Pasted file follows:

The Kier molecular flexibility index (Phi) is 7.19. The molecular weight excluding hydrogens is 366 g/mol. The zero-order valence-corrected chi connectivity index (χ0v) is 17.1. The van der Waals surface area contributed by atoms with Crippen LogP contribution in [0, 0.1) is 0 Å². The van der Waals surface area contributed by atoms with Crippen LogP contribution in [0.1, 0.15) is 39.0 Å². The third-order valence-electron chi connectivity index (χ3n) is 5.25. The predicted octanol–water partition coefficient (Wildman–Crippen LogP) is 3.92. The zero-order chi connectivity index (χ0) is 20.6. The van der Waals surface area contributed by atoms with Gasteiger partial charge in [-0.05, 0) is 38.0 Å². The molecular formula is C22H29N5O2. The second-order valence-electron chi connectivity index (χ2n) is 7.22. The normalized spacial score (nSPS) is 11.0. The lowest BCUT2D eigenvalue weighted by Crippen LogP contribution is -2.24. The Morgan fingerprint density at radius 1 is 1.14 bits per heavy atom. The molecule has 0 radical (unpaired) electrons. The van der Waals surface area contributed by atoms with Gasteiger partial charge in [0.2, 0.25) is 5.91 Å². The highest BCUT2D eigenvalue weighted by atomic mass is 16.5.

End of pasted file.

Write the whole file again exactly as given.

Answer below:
The Kier molecular flexibility index (Phi) is 7.19. The molecular weight excluding hydrogens is 366 g/mol. The zero-order valence-corrected chi connectivity index (χ0v) is 17.1. The van der Waals surface area contributed by atoms with Crippen LogP contribution in [0, 0.1) is 0 Å². The van der Waals surface area contributed by atoms with Crippen LogP contribution in [0.1, 0.15) is 39.0 Å². The third-order valence-electron chi connectivity index (χ3n) is 5.25. The predicted octanol–water partition coefficient (Wildman–Crippen LogP) is 3.92. The zero-order chi connectivity index (χ0) is 20.6. The van der Waals surface area contributed by atoms with Gasteiger partial charge in [-0.05, 0) is 38.0 Å². The molecular formula is C22H29N5O2. The second-order valence-electron chi connectivity index (χ2n) is 7.22. The normalized spacial score (nSPS) is 11.0. The lowest BCUT2D eigenvalue weighted by Crippen LogP contribution is -2.24. The Morgan fingerprint density at radius 1 is 1.14 bits per heavy atom. The molecule has 0 radical (unpaired) electrons. The van der Waals surface area contributed by atoms with Gasteiger partial charge in [0.2, 0.25) is 5.91 Å². The highest BCUT2D eigenvalue weighted by atomic mass is 16.5.